Seven sites producing worked flint found by Judie English in fieldwalking. She notes that all are on soils warmer and better drained than the surrounding clay, and that very few primary flakes were found, suggesting preliminary working at source, presumably on the Downs. At Snoxhall (TQ 060 373) some 450 Mesolithic flints were found, including six scrapers, one knife, five burins and eight microliths. 76 Mesolithic flints, including one microlith, were found at Knowle (TQ 055 382). 30 worked flints, including a microburin, were discovered in Lower Canfold Wood (TQ 082 395).
Shallow pits tentatively suggested by Richard Williams to be filled-in bell pits from which ore was extracted for nearby Vachery iron working site. (227)
Excavation by Judie English and K D Graham for WAAC in advance of the construction of the relief road indicated that the land in this area was under cultivation prior to the 19th century. Finds included medieval and later sherds and a trade token issued by Thomas Lusher of Chiddingfold in 1668. (224)
Excavation and observation by K D Graham for FDMS in advance of redevelopment. A few RB and medieval sherds were found in trial trenching, and several pits and ditches of late to post-medieval date were observed in development. One large ditch running north-west–south-east may be part of hastily-erected Civil War defences. It had apparently been rapidly backfilled, and contained pottery consistent with a mid-17th century date. (227)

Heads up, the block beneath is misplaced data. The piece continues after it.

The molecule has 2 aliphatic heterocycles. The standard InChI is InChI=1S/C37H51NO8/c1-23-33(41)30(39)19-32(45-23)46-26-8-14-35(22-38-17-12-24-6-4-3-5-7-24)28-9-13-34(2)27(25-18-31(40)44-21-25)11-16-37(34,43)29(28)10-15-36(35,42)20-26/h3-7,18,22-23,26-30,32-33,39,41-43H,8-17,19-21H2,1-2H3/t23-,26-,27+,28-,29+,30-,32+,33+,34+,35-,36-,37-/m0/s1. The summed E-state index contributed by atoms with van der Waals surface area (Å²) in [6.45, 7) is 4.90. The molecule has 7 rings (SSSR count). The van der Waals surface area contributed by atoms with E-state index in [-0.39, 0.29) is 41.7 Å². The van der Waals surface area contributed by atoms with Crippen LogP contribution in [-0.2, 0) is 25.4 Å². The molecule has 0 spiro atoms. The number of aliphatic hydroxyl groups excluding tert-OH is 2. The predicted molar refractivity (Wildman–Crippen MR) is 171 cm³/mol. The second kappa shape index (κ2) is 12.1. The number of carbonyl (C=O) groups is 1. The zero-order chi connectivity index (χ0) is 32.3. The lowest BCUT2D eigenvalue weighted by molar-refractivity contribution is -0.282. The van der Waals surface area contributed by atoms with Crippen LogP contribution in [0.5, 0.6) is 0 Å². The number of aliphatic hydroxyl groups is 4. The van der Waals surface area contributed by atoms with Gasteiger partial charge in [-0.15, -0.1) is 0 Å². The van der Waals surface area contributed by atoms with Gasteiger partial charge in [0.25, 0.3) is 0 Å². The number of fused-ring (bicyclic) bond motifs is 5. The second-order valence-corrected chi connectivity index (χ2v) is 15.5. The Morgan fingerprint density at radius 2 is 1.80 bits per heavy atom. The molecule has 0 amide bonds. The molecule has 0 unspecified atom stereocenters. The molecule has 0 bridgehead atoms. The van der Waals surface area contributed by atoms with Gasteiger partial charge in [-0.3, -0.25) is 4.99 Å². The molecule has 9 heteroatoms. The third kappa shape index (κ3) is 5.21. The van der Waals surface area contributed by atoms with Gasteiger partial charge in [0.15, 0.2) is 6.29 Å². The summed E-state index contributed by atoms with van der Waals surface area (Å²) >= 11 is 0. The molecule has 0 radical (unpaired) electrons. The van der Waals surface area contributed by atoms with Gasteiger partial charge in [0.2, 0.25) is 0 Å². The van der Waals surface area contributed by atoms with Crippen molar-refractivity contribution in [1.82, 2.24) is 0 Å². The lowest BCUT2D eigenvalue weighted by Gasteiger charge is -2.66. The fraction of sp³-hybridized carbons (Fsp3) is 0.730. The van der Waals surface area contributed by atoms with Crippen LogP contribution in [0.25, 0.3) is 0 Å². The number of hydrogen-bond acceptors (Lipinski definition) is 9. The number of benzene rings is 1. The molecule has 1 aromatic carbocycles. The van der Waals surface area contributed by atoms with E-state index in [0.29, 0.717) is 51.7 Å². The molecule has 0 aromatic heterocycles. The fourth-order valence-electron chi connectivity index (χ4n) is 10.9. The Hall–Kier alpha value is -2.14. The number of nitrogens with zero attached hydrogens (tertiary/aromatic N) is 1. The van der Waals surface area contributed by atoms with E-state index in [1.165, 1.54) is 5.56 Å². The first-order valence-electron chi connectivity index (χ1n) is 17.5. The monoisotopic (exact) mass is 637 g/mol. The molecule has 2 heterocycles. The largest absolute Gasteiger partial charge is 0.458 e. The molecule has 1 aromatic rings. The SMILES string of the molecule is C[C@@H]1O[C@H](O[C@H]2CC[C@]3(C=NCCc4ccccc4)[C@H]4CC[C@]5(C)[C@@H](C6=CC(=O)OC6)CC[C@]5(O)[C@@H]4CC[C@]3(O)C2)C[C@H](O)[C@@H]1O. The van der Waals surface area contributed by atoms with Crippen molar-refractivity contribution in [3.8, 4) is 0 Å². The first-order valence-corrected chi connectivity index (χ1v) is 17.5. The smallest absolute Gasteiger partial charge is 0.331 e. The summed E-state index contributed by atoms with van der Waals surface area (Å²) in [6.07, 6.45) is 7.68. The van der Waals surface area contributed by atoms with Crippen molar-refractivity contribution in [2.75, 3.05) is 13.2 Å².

Resistivity survey by FDMS, reported by K D Graham. Results seemed to indicate an 8m wide ditch running east to west to the south of the south front of the Castle and turning north round its east side (fig 2). It is probably the dry ditch referred to in medieval documents. Three possible structures were also located: one east of Fox's Tower; one possibly a turret on the curtain wall and one near the existing gatehouse. (224)
Observation of building work by N P Barker and D G Bird for SCC revealed that this building was originally a hall house probably of the 15th century. The remains of an open hearth were noted: a few tiles set on edge in yellow clay, burnt red in places and set on a rough stone base.
Excavation by Judie English and K D Graham for WAAC in advance of construction of Godalming Relief Road located only modern disturbance, an undated floor of Bargate slabs and a post-setting which may have been part of the timber-framed building known to have stood on this site. (229)
Excavation by R J Poulton for SCC (and County Engineer), in conjunction with dismantling of 16th century building for the Weald & Downland Museum, revealed shallow foundations for the timber building with levelling to accommodate the slope of the hill. Only 16th century pottery was found in the floor levels. A layer of 12th century pottery was found at the northern end of the site, apparently relating to occupation on the High Street frontage. (246)
Report by K D Graham of fieldwalking of the A3 improvement scheme, which revealed little except a concentration of RB pottery and tile near the Hurtmore Crossroads. Another find of RB material was tested and found to be redeposited, perhaps from earlier work on the A3. Previous finds of RB material by the Godalming Group of SyAS may relate to this site. (230)
Excavation by R J Poulton for SCC, Kent Developments, WAAC and Waverley BC in advance of redevelopment located evidence for the town ditch. It was 8.5m wide and 2.4m deep and the upper levels had been lost by levelling which had also removed any medieval occupation evidence from the site. Dating evidence suggested that the ditch was dug soon after AD 1200 and had already been infilled by the mid 13th century.